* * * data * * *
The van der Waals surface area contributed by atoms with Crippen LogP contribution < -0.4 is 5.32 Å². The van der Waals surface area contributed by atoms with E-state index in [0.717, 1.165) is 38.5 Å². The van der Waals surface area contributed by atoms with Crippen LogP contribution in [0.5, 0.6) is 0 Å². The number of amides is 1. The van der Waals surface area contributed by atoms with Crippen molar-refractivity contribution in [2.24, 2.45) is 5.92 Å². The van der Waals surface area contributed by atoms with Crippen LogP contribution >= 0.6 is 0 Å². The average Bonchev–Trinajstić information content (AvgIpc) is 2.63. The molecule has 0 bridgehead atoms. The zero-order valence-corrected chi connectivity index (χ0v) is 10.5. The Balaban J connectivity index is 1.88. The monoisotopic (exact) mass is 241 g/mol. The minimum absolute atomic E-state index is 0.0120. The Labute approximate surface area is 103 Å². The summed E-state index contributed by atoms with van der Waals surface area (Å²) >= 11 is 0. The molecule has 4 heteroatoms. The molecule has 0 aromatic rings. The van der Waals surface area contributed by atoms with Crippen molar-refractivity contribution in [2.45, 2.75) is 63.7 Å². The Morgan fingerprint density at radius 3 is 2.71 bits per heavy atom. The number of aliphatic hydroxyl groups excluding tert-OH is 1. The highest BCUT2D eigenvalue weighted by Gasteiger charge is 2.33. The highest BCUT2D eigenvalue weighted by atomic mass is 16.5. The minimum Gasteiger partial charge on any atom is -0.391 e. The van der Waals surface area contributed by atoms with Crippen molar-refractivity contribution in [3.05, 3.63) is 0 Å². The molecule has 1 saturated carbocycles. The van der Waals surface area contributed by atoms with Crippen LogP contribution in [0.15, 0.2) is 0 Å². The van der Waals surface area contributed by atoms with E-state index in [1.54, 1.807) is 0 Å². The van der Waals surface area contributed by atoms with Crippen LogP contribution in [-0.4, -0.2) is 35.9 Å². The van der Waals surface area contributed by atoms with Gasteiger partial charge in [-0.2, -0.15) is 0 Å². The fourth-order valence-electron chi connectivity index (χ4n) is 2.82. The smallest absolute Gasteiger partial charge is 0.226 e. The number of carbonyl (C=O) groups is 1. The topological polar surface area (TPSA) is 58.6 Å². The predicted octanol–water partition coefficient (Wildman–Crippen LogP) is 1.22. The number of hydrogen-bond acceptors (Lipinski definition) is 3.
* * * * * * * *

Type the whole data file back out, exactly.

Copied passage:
The van der Waals surface area contributed by atoms with Crippen LogP contribution < -0.4 is 5.32 Å². The van der Waals surface area contributed by atoms with E-state index in [0.717, 1.165) is 38.5 Å². The van der Waals surface area contributed by atoms with Crippen LogP contribution in [0.5, 0.6) is 0 Å². The number of amides is 1. The van der Waals surface area contributed by atoms with Crippen molar-refractivity contribution in [2.24, 2.45) is 5.92 Å². The van der Waals surface area contributed by atoms with Crippen LogP contribution >= 0.6 is 0 Å². The average Bonchev–Trinajstić information content (AvgIpc) is 2.63. The molecule has 0 bridgehead atoms. The zero-order valence-corrected chi connectivity index (χ0v) is 10.5. The Balaban J connectivity index is 1.88. The monoisotopic (exact) mass is 241 g/mol. The minimum absolute atomic E-state index is 0.0120. The Labute approximate surface area is 103 Å². The summed E-state index contributed by atoms with van der Waals surface area (Å²) >= 11 is 0. The molecule has 4 heteroatoms. The molecule has 0 aromatic rings. The van der Waals surface area contributed by atoms with Crippen molar-refractivity contribution in [2.45, 2.75) is 63.7 Å². The Morgan fingerprint density at radius 3 is 2.71 bits per heavy atom. The number of aliphatic hydroxyl groups excluding tert-OH is 1. The highest BCUT2D eigenvalue weighted by Gasteiger charge is 2.33. The highest BCUT2D eigenvalue weighted by atomic mass is 16.5. The minimum Gasteiger partial charge on any atom is -0.391 e. The van der Waals surface area contributed by atoms with Crippen molar-refractivity contribution in [3.05, 3.63) is 0 Å². The molecule has 1 saturated carbocycles. The van der Waals surface area contributed by atoms with Crippen LogP contribution in [0.15, 0.2) is 0 Å². The van der Waals surface area contributed by atoms with E-state index in [1.54, 1.807) is 0 Å². The van der Waals surface area contributed by atoms with Crippen LogP contribution in [-0.4, -0.2) is 35.9 Å². The van der Waals surface area contributed by atoms with Gasteiger partial charge in [-0.2, -0.15) is 0 Å². The fourth-order valence-electron chi connectivity index (χ4n) is 2.82. The smallest absolute Gasteiger partial charge is 0.226 e. The number of carbonyl (C=O) groups is 1. The topological polar surface area (TPSA) is 58.6 Å². The predicted octanol–water partition coefficient (Wildman–Crippen LogP) is 1.22. The number of hydrogen-bond acceptors (Lipinski definition) is 3.